Sunday, June 11, 2006

Zarqawi - Their Man in Baghdad

Another great piece by Stephen Hayes of the Weekly Standard on the pre-war connections between Al Qaeda and Saddam -- the same Stephen Hayes once called,
"a notorious liar," by recent Yale-job-rejectee Juan Cole in a characteristically Stalinesqe bit of Leftist ad hom.

"THE LAST QUESTION to General Bill Caldwell at his briefing last Thursday on the death of Abu Musab al Zarqawi came from New York Times reporter Richard Oppel, who wanted to know about Abu al-Masri, an Egyptian whom many expect to replace Zarqawi as the leader of al Qaeda in Iraq.

Said Caldwell: "Yeah, al Masri, Egyptian Arab. He's not an Iraqi. Born and raised in Egypt. He was trained in Afghanistan, went through his training there. We know he has been involved with IEDs and making here in Iraq. Probably came here around 2002 into Iraq, probably actually helped establish maybe the first al Qaeda cell that existed in the Baghdad area."

Huh? Doesn't Caldwell understand that there were no al Qaeda terrorists in Iraq before the U.S. invasion of March 2003? Everyone knows that terrorists flocked to Iraq only after the war began.

Reading the coverage of Zarqawi's death in the mainstream press one can understand why that myth persists. Many journalists either don't know or choose not to report the fact that Zarqawi was in Baghdad with two dozen al Qaeda associates nearly a year before the war."


"...More recently, a "Jordanian security official" spoke to the Washington Post. "There is proof that he was in Iraq during that time," the official said. "We sent many memos to Iraq during this time, asking them to identify his position, where he was, how he got weapons, how he smuggled them across the border."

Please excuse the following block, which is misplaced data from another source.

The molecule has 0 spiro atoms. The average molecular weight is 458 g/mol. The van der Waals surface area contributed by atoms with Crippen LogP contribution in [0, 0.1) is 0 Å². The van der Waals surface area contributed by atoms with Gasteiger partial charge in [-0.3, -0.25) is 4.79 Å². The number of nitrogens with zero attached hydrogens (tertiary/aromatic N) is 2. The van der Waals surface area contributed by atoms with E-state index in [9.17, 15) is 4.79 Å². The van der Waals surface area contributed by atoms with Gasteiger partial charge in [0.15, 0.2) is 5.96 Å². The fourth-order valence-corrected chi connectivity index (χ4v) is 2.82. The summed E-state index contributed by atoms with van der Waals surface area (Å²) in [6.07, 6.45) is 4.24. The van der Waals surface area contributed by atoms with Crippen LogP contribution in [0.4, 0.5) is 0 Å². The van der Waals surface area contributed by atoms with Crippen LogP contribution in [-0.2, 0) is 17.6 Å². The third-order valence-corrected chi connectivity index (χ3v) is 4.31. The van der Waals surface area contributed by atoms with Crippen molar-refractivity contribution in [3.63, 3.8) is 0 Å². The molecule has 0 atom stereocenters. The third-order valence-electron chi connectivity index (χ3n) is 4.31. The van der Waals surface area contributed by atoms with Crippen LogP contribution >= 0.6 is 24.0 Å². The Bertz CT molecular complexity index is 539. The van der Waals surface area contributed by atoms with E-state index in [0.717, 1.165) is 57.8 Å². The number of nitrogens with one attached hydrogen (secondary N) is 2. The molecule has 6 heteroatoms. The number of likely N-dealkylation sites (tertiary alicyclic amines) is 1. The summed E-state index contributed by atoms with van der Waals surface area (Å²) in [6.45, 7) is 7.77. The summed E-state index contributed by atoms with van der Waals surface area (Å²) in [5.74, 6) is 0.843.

The Post account continues:

Hussein's government never responded, according to the official, who added that documents recovered after its overthrow in 2003 show that Iraqi agents did detain some Zarqawi operatives but released them after questioning. Furthermore, the Iraqis warned the Zarqawi operatives that the Jordanians knew where they were, he said. After he recovered from his injuries, Zarqawi continued to cross borders in the region frequently, using disguises and fake passports to stay one step ahead of the Jordanians.

Why would the Iraqis detain Zarqawi associates only to release them with a warning that the Jordanians were on their trail? According to former and current U.S. military officials, the foreign jihadists were swept up in a broader crackdown on Iraqi religious extremists. But that was not the end of the story. The foreigners were soon released following a directive issued by the office of Iraqi president Saddam Hussein. (Most leaks to the media about the detentions apparently omitted that interesting fact.)

The death of the savage fanatic Zarqawi reminds us why we are fighting. A look back at his career after Afghanistan reminds us why we are fighting in Iraq."


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